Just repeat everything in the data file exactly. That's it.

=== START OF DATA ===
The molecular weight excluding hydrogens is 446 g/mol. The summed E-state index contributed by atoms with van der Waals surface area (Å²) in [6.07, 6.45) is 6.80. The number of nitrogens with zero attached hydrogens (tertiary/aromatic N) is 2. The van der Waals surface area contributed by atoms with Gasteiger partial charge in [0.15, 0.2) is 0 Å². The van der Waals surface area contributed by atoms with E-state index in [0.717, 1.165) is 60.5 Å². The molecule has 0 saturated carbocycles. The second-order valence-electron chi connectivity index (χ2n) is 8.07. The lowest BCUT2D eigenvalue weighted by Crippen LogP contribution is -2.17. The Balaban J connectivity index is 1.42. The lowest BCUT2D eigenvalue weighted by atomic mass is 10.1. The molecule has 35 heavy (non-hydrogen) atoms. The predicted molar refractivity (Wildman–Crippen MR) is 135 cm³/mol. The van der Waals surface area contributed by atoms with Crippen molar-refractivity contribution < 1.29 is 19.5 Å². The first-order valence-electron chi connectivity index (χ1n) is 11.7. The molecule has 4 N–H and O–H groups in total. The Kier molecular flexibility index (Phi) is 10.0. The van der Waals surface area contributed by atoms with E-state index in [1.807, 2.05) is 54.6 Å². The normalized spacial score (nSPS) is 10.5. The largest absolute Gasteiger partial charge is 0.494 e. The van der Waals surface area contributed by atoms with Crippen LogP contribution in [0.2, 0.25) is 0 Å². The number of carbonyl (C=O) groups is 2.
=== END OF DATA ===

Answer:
The molecular weight excluding hydrogens is 446 g/mol. The summed E-state index contributed by atoms with van der Waals surface area (Å²) in [6.07, 6.45) is 6.80. The number of nitrogens with zero attached hydrogens (tertiary/aromatic N) is 2. The van der Waals surface area contributed by atoms with Gasteiger partial charge in [0.15, 0.2) is 0 Å². The van der Waals surface area contributed by atoms with E-state index in [0.717, 1.165) is 60.5 Å². The molecule has 0 saturated carbocycles. The second-order valence-electron chi connectivity index (χ2n) is 8.07. The lowest BCUT2D eigenvalue weighted by Crippen LogP contribution is -2.17. The Balaban J connectivity index is 1.42. The lowest BCUT2D eigenvalue weighted by atomic mass is 10.1. The molecule has 35 heavy (non-hydrogen) atoms. The predicted molar refractivity (Wildman–Crippen MR) is 135 cm³/mol. The van der Waals surface area contributed by atoms with Crippen molar-refractivity contribution < 1.29 is 19.5 Å². The first-order valence-electron chi connectivity index (χ1n) is 11.7. The molecule has 4 N–H and O–H groups in total. The Kier molecular flexibility index (Phi) is 10.0. The van der Waals surface area contributed by atoms with E-state index in [1.807, 2.05) is 54.6 Å². The normalized spacial score (nSPS) is 10.5. The largest absolute Gasteiger partial charge is 0.494 e. The van der Waals surface area contributed by atoms with Crippen LogP contribution in [0.2, 0.25) is 0 Å². The number of carbonyl (C=O) groups is 2.